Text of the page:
As the BBC is forced to reveal how much it pays its top talent and reveals Chris Evans earned up to £2.49million last year, Gary Lineker is on £1.8million and Claudia Winkleman earned up to £499,000, former BBC broadcaster and managing director of digital media company SwanPR, Eric Wiltsher, has this to say…
So, the BBC has announced who it pays sizeable money to – AND SO WHAT?
Here are some home truths and the first one is – it you pay peanuts you get monkeys!
The BBC national networks are already failing miserably, less and less people watch their offerings. I call it Halls Broadcasting Corporation.
There a few that get paid their worth – actually often less than commercial rivals would pay – and there are a few that entertain more of the license-fee payers than the rest of them put together. And there is a reason for this.
Tony Hall’s BBC is doing what it was told by Government, in my opinion, to enable commercial broadcasters to gain bigger audiences as they simply were not competing with the BBC. This is not a new situation, it happened in the 70s too.
The BBC was so strong then it was actually damaging fledgling commercial broadcasters and so the axe fell on a number of BBC outlets – result being the BBC lost audience share and commercial broadcasters gained audience. In my view, it wasn’t the BBC that was too strong, it was the commercial sector failing to reach the standards of the BBC.
The same is happening now, in 2017.
The commercial sector is not doing as well as it did and so, somebody said ‘I have an idea’… Let’s do everything we can to reduce the BBC and make it boring.
The first stage of the Boring Broadcasting Corporation was the introduction of niche arts shows – so niche only Tony’s cronies watched. It was so embarrassing to see the lack of good shows listed in the Top40 on the iPlayer. Simply reason, good entertainment shows were pushed aside to make way for the Boring BC. Or should that read Boring PC correct service.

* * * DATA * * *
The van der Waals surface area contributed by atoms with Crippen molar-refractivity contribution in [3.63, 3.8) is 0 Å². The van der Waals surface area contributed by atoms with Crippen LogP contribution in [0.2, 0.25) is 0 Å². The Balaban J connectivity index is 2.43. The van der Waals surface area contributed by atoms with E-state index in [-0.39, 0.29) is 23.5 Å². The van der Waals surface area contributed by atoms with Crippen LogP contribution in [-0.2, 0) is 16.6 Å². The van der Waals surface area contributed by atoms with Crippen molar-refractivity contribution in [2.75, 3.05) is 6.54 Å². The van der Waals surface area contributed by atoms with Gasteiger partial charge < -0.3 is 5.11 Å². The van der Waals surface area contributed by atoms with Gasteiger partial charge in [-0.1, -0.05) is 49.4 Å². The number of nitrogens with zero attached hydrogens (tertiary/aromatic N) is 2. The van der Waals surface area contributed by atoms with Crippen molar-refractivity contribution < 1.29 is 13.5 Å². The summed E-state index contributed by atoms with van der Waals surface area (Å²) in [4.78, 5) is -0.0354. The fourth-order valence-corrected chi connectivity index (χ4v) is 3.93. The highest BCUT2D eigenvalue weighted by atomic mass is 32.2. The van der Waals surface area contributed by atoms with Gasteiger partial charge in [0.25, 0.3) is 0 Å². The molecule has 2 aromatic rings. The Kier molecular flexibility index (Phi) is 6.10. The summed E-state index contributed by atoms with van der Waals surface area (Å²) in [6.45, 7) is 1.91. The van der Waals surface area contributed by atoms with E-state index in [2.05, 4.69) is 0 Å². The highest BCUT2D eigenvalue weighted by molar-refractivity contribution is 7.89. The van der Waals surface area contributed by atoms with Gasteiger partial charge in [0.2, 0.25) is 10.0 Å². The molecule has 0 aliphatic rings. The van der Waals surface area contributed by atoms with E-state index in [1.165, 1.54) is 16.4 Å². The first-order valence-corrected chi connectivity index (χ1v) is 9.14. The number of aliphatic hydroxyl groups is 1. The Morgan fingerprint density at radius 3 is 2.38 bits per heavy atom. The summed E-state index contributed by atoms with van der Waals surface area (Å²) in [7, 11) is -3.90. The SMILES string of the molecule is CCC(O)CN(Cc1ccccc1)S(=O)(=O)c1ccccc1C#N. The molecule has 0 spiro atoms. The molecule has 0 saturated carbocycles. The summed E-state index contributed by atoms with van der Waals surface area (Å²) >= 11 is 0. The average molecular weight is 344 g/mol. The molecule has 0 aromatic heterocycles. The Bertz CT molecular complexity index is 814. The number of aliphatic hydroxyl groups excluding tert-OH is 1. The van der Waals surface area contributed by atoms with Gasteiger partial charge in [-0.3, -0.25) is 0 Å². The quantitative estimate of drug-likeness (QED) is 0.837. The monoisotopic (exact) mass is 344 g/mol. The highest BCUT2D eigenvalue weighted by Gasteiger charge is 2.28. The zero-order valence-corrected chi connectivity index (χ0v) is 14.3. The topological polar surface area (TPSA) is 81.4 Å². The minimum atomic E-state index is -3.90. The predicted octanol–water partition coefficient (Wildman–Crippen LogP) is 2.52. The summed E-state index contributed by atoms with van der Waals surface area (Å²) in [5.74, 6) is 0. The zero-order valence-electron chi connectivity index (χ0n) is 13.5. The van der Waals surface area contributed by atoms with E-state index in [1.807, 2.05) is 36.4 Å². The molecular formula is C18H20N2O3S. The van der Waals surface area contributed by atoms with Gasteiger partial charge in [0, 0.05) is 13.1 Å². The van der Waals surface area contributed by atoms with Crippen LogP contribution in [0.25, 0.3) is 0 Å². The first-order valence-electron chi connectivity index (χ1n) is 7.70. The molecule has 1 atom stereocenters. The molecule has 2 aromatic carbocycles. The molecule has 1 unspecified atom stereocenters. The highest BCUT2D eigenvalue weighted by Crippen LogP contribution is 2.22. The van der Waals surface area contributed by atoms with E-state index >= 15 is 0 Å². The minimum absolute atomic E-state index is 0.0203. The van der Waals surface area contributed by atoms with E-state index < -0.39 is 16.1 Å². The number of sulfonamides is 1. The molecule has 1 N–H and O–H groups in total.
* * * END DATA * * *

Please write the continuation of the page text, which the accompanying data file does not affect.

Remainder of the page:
The next stage was to upset the public by making it look as though their money was going to a handful of people. I sincerely hope the GREAT British Public see through this.
The present pay rates for people like Gary Lineker are not high when compared to the entertainment sector. In fact, he could probably earn more working elsewhere.
And when Graham Norton moved over to the BBC, his pay rate didn’t go UP. In real terms, it went DOWN and yet he sticks with the BBC.
The final point is why is all this happening?
Many in the media would love to see the BBC with such a small audience that it would be easy to say – let’s get rid of it once and for all.
Basically, lets ‘can’ the BBC.
Therefore, produce niche programming or little interest to the stake holders and one day the stake holders will say enough is enough. That would leave the commercial sector free to do whatever it wants.
So, if you want TV and Radio with ad breaks every 10/15 minutes, you carry on moaning about pay rates for talent. 10 years down the track you’ll be heard to say, ‘remember when we TV and radio without adverts all the time, gosh that was amazing. If only we could go back to that’.
Ladies and Gentlemen, it’s absolutely your shout. If you the once much loved global benchmark of broadcasting put in a pine box and buried – carry on moaning. If you want to retain the Best Broadcasting Corporation campaign to find a real Director General that has the ability to coach talented people to make light entertainment shows – that’s what the BBC was loved for and indeed was the last time the commercial boys all went crying to the government – ‘Please teacher they are taking our audiences away’.
I say, pay the going worth for talent. Get over it if you don’t like it – it’s life.